How to buy a bespoke suit: Six key tips from a tailor
What to remember and what to ask when you buy a made-to-measure or bespoke outfit
You saved a packet in dry January, your New Year's Resolution to visit the gym is going well and the first wedding invitation of the year has just dropped through the letterbox, so isn't it time to ditch the suit hanging in your wardrobe and splash out on something that looks good and actually fits?
As the great Ian Dury sang on Sex & Drugs & Rock & Roll: "See my tailor, he's called Simon. I know it's going to fit."
Our tailor is actually called Neil McCann and he is the owner of McCann Bespoke on Shaftesbury Avenue in London. His clients include Premier League champions Leicester City, who still look sharp off the field if not on it, sporting greats Sir Ian Botham, Sir David Gower, England manager Gareth Southgate and Wham! star Andrew Ridgeley, among others.
He shared some tips with The Week Portfolio on what to consider when you splash out on a new suit.
Here are his six main points:
Know the difference between bespoke and made-to-measure
These terms are not interchangeable, but not everyone understands the difference, says McCann, who offers a choice of MTM, bespoke and semi-bespoke suits.
A made-to-measure suit is based on standard patterns but the finished article is tailored to the client's exact measurements. Making one can involve several fittings, with a variety of different measurements required to ensure the perfect fit, and will also involve some fine tuning of the garments.
Bespoke suits, on the other hand, are built completely from scratch, with everything cut according to the individual's precise size and shape, from the slope of their shoulders to the width of their calves. It makes for a more time-consuming process, with dozens of different measurements required.
Unsurprisingly, the bespoke option is the more expensive, but the result is a unique piece of clothing constructed just for you.
Trends are temporary, class is permanent
Super-slim lapels might be all the rage right now, but once upon a time so were shoulder pads and turn-ups. A tailored suit is built to last and won't come cheap, so it would be a shame to get one that you won't be able to wear without cringing after a few months.
By all means be on trend, says McCann, but don't go overboard. What makes a suit look good is the fit and the attention to detail. If you play your cards right (and keep going to the gym), you could still be looking sharp in your new whistle a decade down the line.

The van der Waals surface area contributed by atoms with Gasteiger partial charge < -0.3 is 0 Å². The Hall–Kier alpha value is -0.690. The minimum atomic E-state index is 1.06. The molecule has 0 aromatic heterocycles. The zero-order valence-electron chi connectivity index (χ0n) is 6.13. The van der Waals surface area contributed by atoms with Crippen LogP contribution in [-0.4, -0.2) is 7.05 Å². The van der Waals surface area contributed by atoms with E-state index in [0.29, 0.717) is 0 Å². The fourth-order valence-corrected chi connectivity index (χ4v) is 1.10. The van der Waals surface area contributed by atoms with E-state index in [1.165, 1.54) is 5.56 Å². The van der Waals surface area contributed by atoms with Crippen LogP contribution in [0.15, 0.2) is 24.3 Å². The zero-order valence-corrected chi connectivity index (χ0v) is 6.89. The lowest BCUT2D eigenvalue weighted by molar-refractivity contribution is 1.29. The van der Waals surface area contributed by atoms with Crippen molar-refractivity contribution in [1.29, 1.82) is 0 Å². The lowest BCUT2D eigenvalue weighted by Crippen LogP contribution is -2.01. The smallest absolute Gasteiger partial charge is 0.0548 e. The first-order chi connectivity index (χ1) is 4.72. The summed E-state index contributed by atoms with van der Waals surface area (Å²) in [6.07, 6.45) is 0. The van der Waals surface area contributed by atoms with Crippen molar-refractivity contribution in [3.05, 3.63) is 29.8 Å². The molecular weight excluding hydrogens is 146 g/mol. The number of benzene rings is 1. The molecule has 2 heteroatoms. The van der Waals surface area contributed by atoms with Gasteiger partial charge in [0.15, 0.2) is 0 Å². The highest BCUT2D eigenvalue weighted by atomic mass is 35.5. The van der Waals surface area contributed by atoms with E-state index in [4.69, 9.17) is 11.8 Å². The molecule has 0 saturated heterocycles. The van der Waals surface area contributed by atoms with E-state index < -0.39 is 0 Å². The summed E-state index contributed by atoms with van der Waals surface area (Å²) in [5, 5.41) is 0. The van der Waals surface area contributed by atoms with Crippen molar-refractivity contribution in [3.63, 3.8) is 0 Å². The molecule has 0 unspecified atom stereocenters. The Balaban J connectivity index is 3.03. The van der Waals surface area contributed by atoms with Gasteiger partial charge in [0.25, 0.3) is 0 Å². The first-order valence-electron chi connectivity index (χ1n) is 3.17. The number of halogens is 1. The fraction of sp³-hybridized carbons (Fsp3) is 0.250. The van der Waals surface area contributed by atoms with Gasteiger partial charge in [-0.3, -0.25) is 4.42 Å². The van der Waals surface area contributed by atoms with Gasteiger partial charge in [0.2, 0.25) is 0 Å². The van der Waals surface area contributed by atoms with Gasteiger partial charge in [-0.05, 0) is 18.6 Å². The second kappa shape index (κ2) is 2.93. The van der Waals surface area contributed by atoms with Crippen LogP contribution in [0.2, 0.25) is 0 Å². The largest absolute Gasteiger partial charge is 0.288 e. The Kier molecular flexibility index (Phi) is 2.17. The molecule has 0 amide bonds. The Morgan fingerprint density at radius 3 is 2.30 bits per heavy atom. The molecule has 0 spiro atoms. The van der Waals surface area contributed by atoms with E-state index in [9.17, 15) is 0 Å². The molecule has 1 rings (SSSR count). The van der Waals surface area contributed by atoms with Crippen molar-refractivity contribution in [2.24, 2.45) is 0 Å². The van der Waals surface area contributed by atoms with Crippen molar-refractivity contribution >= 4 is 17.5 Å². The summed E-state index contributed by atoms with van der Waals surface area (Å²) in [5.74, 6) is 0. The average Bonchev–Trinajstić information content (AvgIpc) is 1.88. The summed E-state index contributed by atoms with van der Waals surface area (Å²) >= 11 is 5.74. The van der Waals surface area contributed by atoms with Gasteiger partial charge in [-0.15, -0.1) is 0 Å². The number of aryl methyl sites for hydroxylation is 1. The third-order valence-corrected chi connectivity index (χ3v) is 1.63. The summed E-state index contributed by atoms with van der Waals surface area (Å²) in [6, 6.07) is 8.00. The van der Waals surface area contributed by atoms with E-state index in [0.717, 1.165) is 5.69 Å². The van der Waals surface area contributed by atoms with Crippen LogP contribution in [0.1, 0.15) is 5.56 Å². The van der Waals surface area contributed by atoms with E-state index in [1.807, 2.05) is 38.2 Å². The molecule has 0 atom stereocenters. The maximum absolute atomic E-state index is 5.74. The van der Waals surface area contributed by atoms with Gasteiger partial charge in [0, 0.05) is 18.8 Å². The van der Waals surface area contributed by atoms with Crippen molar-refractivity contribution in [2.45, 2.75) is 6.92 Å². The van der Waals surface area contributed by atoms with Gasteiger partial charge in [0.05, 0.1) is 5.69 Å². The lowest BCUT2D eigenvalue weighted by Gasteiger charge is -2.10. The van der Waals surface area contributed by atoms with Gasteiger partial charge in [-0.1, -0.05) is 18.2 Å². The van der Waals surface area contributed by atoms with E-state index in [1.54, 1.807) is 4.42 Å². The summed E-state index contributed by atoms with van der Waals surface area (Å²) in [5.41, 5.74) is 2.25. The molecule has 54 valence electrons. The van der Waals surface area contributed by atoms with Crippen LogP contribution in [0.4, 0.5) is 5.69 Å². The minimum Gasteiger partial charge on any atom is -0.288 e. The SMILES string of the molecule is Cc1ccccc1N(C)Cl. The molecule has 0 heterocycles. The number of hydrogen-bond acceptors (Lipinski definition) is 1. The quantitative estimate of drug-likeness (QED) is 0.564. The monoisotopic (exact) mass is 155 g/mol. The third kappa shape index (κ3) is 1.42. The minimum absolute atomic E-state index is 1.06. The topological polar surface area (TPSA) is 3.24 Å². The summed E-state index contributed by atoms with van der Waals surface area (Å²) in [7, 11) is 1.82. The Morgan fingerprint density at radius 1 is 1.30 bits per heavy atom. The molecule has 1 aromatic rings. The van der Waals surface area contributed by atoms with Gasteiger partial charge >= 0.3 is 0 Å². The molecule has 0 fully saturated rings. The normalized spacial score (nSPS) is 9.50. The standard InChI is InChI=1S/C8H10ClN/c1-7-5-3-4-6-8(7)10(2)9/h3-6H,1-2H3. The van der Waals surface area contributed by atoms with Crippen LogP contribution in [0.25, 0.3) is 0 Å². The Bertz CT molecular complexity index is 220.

Think about cloth and lining
You are buying a suit built to your own specifications so polyester is not an option. We are in wool territory here. Talk to your tailor about the material you want to drape yourself in.
Among the quality fabrics McCann trusts are loro piana, dormeuil, dugdale and scabal. By all means research them yourself and make sure you are getting the best. One tip of the trade is to study the materials in sunlight when you are choosing - and bear in mind the finished suit will appear lighter than the sample.
Remember, too, that the lining adds a lot to a suit and can alter the tone of the whole ensemble, so give that due consideration. Again your tailor will be able to advise you.
This leads us to the next point.
What's it for?
A suit is a suit is a suit, right? Wrong.
Do you want a British, American or Italian-style outfit? Are you after a business suit, a casual suit or are you splashing out on your own wedding suit?
Try to be as clear as possible what your suit's primary purpose will be. There doesn't need to be great deal of difference between a job-interview suit and a suit for social occasions, but this is a situation in which the expression "tailored towards" can be taken literally.
Perhaps the most obvious consideration here is the weight of fabric. Most tailors recommend an 11oz-12oz suit for year-round use in the UK, but lighter and heavier options are available. Something to bear in mind if you've just got a job in Singapore - or Moscow.
Know your body shape
It's time to be honest with yourself and make sure you get a cut that flatters you - after all, that's the whole point.
"Having a bespoke suit means you can style and construct it in any way," says McCann. "Skinny people should avoid wide lapels, portly people slim lapels. Short people should avoid jackets that are too long. Tall people should avoid trousers that are too short."
There are plenty of tricks up the tailor's sleeve, he adds. For example, increasing the front edge of a jacket for a more generously proportioned person will give a more flattering silhouette while not looking tight.
Trust your tailor
By now it should be clear your tailor knows what he is up to. You are the one who will be wearing the suit but, as McCann says, a tailor is there to make you look good.
You need to have an idea of what it is you are after and you shouldn't be afraid to express an opinion, he says, but a tailor is an expert so it's worth listening.